A New Dawn for RSS

A New Dawn for RSS

It’s morning here in Sydney, Australia on the 1st of July 2013. In a few hours time, Google Reader will be no longer.

As an RSS power user for many years, Google’s evolution from embracing to dominating then ignoring and finally abandoning the RSS market has been astonishing. I first started using RSS well before the advent of Google Reader, initially with web based tools then Google Reader through the browser and most recently to Google Reader as a backend to tools like Mr Reader (for iPad), Reeder (for iPhone, iPad and OSX) and others.

Like most people, I was disappointed but not entirely surprised when Google abandoned Googe Reader, but I have cometo the opinion that this move might well be a good thing for the future of web feeds, and might have interesting and positive benefits for personal privacy issues.

For web feeds, once Google dominated the RSS market, in many ways it stopped innovating and there was little effort to build further on top of the nascent capabilies in RSS. The barriers to entry for others to get in were high – Google held near 100% market share, and provided a free offering. For its own part, Google had few options to monetise a free offering, especially when many users (myself included) simply used it as a backend to smart phone, tablet and computer based apps.

So advertising revenue (Google’s primary income source) was limited. I can only assume that Google could not find a way to extract value from knowing what information sources its users were subscribing to, reading and clicking through on.

On the personal privacy side, I am a great believer that we, individual users, need to be more responsible when it comes to how we share our information. I think it’s responsible to not put all our eggs in one basket (be it Google, Facebook, Apple or any organisation), especially when dealing with free products. With such free products, we are not the customer, but the information we provide and generate is the product the company sells to its actual customer – the advertiser.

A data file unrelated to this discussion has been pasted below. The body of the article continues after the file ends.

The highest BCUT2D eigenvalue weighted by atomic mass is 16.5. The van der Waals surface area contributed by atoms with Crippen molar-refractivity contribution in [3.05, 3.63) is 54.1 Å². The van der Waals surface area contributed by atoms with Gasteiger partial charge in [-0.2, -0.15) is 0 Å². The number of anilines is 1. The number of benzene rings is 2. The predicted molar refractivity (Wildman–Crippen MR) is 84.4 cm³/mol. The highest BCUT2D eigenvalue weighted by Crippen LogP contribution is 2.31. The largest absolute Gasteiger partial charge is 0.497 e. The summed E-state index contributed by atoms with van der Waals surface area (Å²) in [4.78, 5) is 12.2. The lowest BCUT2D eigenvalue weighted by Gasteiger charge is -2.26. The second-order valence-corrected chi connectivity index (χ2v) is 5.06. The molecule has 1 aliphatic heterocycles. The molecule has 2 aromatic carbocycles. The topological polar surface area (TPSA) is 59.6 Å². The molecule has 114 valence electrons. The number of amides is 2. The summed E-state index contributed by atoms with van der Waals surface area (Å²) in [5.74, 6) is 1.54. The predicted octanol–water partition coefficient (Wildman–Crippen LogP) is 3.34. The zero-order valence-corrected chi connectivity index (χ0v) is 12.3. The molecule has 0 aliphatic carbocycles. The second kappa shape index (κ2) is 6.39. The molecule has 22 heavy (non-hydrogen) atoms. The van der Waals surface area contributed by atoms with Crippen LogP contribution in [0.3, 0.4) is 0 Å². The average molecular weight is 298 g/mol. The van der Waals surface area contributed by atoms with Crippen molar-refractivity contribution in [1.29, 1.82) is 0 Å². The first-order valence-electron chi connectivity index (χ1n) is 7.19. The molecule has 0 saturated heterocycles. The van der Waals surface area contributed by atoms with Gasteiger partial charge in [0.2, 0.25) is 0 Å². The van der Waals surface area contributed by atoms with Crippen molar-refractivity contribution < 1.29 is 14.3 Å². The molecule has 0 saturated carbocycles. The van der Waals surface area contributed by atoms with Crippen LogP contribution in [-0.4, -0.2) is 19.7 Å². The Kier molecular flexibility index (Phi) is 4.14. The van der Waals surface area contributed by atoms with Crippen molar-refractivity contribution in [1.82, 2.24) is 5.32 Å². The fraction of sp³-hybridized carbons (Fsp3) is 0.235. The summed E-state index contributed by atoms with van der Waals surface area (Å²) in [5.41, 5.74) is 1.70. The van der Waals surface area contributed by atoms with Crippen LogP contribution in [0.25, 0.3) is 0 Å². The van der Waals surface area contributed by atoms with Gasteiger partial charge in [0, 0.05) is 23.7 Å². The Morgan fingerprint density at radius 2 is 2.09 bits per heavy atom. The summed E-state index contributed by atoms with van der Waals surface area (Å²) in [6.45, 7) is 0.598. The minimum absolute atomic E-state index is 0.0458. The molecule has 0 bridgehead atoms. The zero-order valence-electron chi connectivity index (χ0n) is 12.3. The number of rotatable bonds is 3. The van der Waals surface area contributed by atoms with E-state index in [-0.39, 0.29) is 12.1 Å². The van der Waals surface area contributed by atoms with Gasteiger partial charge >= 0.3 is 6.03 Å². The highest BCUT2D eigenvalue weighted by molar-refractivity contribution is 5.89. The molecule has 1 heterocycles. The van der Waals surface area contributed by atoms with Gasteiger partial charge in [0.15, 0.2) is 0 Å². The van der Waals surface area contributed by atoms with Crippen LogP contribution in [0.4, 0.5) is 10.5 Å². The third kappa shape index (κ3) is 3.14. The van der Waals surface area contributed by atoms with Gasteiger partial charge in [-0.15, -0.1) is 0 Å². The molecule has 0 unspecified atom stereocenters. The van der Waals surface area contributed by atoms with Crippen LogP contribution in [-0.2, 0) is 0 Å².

So I now spread out my digital footprint across multiple services, and I favour those that charge a realistic and fair price, and who have a good privacy policy. This may cost a little more in subscription fees, but it means no one company has a complete picture.

So what do I use now?

I have two back ends that now work with an identical set of front end apps.

For the back end providers, I user the cloud based service Feedbin and a self-hosted Fever installation. Overall, I like the idea of the self-hosted service, and the developer has done much to create something unique. But, Fever is low on his list of priorities, and I am not confident there will be regular, continued development of new functionality. Already, the app API does not support subscription management, something I consider important.

So Feedbin is my primary RSS management system, and for $2 per month ($24 per year) it meets my needs nicely. It works well (especially since an infrastructure upgrade last week), and has a nice web interface supported by an API that has a good legion of apps.

At this point, my primary tools for accessing my Feedbin feeds are Mr Reader on the iPad and Readkit on OSX, supported by Reeder on iPhone when I am out and about. These apps all support both Fever and Feedbin, giving me a consistent user experience (in so far as this is supported by the API).

I really like fact that there is serious competition in the RSS marketplace now. I am keeping an eye on services like those offered by (or soon to be offered by) companies like Feed Wrangler, Digg, News Blur and others. Whilst my platform of Feedbin/Fever and Mr Reader/Reeder/ReadKit support my needs well now, I will be keeping a close eye on further developments and evolutions, and am excited by the future of RSS.

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